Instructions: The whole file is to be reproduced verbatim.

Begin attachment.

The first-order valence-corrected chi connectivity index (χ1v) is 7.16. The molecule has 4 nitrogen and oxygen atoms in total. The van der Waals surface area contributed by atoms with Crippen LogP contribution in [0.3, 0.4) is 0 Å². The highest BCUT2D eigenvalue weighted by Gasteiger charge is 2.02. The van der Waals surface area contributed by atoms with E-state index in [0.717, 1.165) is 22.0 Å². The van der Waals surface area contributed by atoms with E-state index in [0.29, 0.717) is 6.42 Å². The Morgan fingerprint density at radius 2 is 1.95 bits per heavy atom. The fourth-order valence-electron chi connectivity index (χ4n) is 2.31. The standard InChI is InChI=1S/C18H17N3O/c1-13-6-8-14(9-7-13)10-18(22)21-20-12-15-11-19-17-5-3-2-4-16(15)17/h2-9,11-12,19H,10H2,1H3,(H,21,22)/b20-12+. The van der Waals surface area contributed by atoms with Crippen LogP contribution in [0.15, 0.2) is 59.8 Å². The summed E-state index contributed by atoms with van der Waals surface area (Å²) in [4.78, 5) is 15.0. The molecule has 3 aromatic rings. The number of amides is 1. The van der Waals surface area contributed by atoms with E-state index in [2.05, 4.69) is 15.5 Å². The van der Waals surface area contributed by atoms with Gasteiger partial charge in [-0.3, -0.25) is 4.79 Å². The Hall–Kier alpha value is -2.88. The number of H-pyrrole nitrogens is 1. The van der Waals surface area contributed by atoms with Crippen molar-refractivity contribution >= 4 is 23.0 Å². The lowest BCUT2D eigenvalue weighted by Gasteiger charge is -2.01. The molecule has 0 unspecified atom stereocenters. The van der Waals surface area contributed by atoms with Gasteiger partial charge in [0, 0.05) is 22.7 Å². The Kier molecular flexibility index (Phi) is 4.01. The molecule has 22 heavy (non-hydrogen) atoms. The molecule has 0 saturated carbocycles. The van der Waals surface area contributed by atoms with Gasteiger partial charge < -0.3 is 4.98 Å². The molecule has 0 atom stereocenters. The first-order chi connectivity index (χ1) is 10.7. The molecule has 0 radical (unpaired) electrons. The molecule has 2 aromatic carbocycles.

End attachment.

The first-order valence-corrected chi connectivity index (χ1v) is 7.16. The molecule has 4 nitrogen and oxygen atoms in total. The van der Waals surface area contributed by atoms with Crippen LogP contribution in [0.3, 0.4) is 0 Å². The highest BCUT2D eigenvalue weighted by Gasteiger charge is 2.02. The van der Waals surface area contributed by atoms with E-state index in [0.717, 1.165) is 22.0 Å². The van der Waals surface area contributed by atoms with E-state index in [0.29, 0.717) is 6.42 Å². The Morgan fingerprint density at radius 2 is 1.95 bits per heavy atom. The fourth-order valence-electron chi connectivity index (χ4n) is 2.31. The standard InChI is InChI=1S/C18H17N3O/c1-13-6-8-14(9-7-13)10-18(22)21-20-12-15-11-19-17-5-3-2-4-16(15)17/h2-9,11-12,19H,10H2,1H3,(H,21,22)/b20-12+. The van der Waals surface area contributed by atoms with Crippen LogP contribution in [0.15, 0.2) is 59.8 Å². The summed E-state index contributed by atoms with van der Waals surface area (Å²) in [4.78, 5) is 15.0. The molecule has 3 aromatic rings. The number of amides is 1. The van der Waals surface area contributed by atoms with E-state index in [2.05, 4.69) is 15.5 Å². The van der Waals surface area contributed by atoms with Gasteiger partial charge in [-0.3, -0.25) is 4.79 Å². The Hall–Kier alpha value is -2.88. The number of H-pyrrole nitrogens is 1. The van der Waals surface area contributed by atoms with Crippen molar-refractivity contribution >= 4 is 23.0 Å². The lowest BCUT2D eigenvalue weighted by Gasteiger charge is -2.01. The molecule has 0 unspecified atom stereocenters. The van der Waals surface area contributed by atoms with Gasteiger partial charge in [0, 0.05) is 22.7 Å². The Kier molecular flexibility index (Phi) is 4.01. The molecule has 22 heavy (non-hydrogen) atoms. The molecule has 0 saturated carbocycles. The van der Waals surface area contributed by atoms with Gasteiger partial charge < -0.3 is 4.98 Å². The molecule has 0 atom stereocenters. The first-order chi connectivity index (χ1) is 10.7. The molecule has 0 radical (unpaired) electrons. The molecule has 2 aromatic carbocycles.